As a Christian couple of 26 years, my husband and I have been majorly successful in keeping our emotions together and not saying inflammatory things even when we disagree. We have truly tried to remember that we are brethern in Christ first, then lovers. What that means is the bible, and what is says about how to treat one another should take first place in our married life. We have learned how to disagree with one another and not start an all-out war. We call it in our house a discuss-ment. Meaning we’re having a serious discussion that is really close to an argument because are views are so different, but we are keeping calm. Discussments do not involve yelling! Here are some things I’ve learned about conflict with your mate (or anyone actually):
- Listen to the other person before you speak;
- No really, LISTEN.\
- Often we are quiet, but only see a mouth moving in front of us. We think about maybe the first thing they said and then, ONLY think how to defend ourselves. Next we think about all the arrows we can throw at our mate, and not really listen to what is being said about this matter.
- Don’t go to other people you need to confront with an accusation about them. The situation may not be at all what you think. Simply tell them how you feel about the matter or how the matter makes YOU feel. “When you said…” or “When you did XYZ… it made me feel hurt (less than a man, attacked, angry, confused etc.”.
- In connection with the point above. I’ve realized in life that a person can hurt you and still feel they’ve done nothing wrong. Yes, even after you explain how much it hurt. There are times you can’t make the person see “you should not have said or done that”. So rather than remaining angry at them, try to make them simply understand –it hurt.
- Sometimes we approach a person hoping almost that they break down and cry with us (Ok. So take the next ship off of FANTASY ISLAND!) Most people only see things from their own perspective anyway. More often than not, that other person has not lost an ounce of sleep about what they’ve said or done.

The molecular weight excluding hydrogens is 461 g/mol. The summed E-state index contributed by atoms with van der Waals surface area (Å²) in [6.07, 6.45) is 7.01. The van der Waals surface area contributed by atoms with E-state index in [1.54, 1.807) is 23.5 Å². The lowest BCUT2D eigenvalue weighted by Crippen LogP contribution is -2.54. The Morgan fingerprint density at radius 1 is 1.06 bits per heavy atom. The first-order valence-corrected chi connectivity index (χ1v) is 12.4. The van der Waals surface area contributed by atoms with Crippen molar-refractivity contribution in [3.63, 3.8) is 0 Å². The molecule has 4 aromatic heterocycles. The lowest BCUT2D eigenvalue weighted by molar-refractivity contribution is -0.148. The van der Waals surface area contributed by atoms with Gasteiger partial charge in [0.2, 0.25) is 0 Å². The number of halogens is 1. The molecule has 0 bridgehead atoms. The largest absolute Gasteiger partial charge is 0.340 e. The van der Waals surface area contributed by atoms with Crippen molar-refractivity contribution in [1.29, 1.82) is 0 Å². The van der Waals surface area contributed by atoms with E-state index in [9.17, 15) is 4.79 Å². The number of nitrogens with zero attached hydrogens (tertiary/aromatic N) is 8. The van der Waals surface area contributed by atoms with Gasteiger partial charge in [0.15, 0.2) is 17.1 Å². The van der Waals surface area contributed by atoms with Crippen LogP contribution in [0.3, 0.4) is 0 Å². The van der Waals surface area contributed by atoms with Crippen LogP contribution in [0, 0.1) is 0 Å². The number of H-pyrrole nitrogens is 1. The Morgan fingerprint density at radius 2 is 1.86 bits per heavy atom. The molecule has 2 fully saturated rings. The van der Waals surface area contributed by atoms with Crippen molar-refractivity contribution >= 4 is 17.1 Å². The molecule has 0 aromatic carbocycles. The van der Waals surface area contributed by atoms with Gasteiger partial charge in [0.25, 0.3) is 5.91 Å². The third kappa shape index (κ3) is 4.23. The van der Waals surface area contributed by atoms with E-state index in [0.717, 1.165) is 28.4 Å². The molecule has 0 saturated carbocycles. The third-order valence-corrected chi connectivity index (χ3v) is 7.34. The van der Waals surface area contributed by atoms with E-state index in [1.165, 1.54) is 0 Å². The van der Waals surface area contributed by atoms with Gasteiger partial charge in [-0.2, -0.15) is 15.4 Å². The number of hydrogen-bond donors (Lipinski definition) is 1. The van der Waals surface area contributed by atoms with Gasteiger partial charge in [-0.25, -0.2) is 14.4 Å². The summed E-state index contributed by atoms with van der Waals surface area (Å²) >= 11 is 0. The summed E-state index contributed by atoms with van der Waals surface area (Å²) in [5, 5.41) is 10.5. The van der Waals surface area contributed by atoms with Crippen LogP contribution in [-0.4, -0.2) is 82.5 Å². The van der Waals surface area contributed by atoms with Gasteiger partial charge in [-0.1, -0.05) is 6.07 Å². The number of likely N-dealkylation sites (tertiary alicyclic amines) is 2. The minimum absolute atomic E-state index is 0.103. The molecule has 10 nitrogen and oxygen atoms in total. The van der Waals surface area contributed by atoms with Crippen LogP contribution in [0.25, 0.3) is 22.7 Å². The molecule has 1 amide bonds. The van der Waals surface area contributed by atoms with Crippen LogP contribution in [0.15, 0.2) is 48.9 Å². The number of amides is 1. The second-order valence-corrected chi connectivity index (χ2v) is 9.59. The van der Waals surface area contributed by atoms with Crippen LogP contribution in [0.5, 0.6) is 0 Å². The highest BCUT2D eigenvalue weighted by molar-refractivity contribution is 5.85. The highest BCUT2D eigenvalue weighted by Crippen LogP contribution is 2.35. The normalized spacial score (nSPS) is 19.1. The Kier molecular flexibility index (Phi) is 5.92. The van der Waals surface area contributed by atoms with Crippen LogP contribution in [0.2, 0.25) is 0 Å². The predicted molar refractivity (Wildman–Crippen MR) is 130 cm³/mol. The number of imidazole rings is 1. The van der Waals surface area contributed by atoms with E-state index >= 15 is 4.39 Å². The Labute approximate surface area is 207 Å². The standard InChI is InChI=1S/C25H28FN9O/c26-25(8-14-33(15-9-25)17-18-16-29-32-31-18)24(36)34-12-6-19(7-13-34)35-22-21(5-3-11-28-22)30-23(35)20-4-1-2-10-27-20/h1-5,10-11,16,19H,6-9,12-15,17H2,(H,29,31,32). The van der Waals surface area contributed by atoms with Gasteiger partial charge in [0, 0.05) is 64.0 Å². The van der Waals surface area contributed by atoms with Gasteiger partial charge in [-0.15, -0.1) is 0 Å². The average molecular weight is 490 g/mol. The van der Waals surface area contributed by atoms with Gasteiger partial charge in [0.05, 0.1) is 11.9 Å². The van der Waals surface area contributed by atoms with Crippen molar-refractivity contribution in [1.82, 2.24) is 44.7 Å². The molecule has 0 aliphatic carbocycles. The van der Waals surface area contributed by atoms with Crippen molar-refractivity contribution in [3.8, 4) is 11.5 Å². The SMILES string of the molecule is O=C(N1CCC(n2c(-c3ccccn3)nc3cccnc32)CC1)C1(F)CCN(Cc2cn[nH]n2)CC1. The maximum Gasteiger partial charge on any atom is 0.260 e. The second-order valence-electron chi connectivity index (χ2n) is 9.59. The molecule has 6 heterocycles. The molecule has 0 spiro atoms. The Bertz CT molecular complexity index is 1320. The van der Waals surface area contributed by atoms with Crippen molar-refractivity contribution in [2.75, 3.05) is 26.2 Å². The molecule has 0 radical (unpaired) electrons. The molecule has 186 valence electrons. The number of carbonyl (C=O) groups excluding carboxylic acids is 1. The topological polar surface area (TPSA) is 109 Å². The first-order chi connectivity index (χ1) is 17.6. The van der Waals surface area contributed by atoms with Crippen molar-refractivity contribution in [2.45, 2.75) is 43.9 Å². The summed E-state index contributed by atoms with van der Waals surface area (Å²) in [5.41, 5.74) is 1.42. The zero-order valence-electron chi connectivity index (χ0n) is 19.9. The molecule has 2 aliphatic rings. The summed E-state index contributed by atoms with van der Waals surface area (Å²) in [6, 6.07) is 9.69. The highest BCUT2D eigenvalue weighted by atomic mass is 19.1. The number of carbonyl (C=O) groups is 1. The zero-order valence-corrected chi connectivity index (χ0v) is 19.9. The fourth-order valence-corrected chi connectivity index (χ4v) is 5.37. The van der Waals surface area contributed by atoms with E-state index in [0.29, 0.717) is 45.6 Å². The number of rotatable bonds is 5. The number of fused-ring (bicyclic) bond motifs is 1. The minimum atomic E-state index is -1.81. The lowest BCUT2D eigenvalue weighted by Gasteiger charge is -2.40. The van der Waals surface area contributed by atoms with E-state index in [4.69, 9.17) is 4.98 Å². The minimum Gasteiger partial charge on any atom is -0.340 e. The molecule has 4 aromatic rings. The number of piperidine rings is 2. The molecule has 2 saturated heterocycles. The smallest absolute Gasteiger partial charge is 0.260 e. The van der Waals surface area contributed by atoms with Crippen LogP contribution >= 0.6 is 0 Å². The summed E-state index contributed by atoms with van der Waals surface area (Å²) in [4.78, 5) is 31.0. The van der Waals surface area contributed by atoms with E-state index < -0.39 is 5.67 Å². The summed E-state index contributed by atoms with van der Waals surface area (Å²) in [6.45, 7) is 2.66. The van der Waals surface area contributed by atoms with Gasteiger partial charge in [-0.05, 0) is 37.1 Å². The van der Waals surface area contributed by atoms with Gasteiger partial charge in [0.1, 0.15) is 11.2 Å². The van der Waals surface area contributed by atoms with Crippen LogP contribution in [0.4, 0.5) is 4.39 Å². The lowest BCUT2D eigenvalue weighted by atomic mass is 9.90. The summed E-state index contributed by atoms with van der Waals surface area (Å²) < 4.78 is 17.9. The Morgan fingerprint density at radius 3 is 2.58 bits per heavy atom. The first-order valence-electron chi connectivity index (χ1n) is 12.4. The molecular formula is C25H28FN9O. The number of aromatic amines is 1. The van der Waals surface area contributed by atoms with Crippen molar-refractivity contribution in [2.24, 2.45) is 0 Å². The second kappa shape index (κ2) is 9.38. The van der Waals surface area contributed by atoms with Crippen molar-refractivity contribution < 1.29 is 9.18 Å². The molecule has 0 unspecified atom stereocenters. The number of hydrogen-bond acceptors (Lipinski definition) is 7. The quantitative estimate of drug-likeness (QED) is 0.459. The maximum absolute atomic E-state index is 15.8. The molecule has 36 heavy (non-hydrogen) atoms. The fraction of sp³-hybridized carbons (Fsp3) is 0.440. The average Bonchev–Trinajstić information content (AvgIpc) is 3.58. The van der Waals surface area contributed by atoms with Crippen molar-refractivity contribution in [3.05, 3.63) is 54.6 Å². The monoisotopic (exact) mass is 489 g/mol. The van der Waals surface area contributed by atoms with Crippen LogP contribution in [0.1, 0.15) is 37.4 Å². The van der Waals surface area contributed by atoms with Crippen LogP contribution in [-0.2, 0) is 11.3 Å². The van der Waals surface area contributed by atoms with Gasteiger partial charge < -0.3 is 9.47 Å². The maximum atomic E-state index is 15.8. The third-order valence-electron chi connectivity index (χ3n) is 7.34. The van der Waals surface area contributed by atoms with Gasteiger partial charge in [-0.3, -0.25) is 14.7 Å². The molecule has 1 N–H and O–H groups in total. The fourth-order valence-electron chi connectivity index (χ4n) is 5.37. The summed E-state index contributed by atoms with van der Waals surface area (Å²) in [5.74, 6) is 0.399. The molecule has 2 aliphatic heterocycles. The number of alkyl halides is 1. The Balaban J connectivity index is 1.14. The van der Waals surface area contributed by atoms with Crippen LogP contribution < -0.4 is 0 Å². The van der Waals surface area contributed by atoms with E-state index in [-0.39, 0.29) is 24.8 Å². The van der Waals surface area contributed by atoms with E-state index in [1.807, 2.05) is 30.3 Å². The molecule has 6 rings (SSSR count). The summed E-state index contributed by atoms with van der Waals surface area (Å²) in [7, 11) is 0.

- Try to turn down the DEFENSE-O-METER. We all have it. Some more than others. That thing that keeps you in defense mode, refusing to acknowledge that maybe, just maybe YOU did something wrong or at least that you may be partially at fault for the misunderstanding.
- Don’t always assume that because someone is giving an explanation of their actions they are saying you are wrong about your point of view. This will usually cause us to turn the DEFENSE METER way, way up. A person’s opinion and point of view can be a very close second to talking about who they are as a person. It’s a touchy area. They may understand perfectly what you saying, but if you attack they belief system or how they perceive things you can often be begging for an ongoing battle. Listen to people’s point of view, acknowledge it, and consider. LEARN TO CONVERSE about points of view, not just tear them down.
- Everyone doesn’t communicate the same. Try to learn the other person’s mode of communication. My sweetheart is a very emotional person. He can get loud and not mean any harm at all. I am not a loud person at all. He hits high notes. I don’t. I use my hands a lot, he doesn’t. I’m the stone-faced one in the relationship. He is extremely expressive facially. He is very careful though, about his words. I’m not so much. I’ve learned that I can be too blunt, and I’ve learned to curb that and get the same point across without my samurai sword.
The other day, hubby did something that sent me into the anger zone. As he was trying to explain his thought process over the phone, all I could think of was MAN, “I’M ANGRY! It was a mistake on his part, but he proceeded to lecture me, how my initial reactions of questioning him about what had happened was not a word fitly spoken.
Now is our many years of marriage we’ve learned one another. He could tell I was purposely saying nothing. He says “you’re holding back aren’t you?”
“Yup”, I said.
“Okay honey, I know you’re angry about the situation, but I appreciate you not letting this escalate because I’m still trying to cope with the mistake I made”.
While he was talking, I went into La La land of prayer and asked God to help me because I wanted to say some things that I KNEW would start the zombie apocalypse. As a Christian, you know what to do, but that old man is begging to come out and play. I prayed while he was talking, because in my book, this was a time that listening may have been dangerous. What was more dangerous was the storm brewing inside me.
It was like God, blew out a candle. I could feel the tension leaving and a peaceful feeling washed over me because God helped me in my weakness. I simply said, “well honey, there’s nothing we can do but pray anyway
Bottom Line: Learn to discuss problems and come to a point of conclusion in an agreeable manner.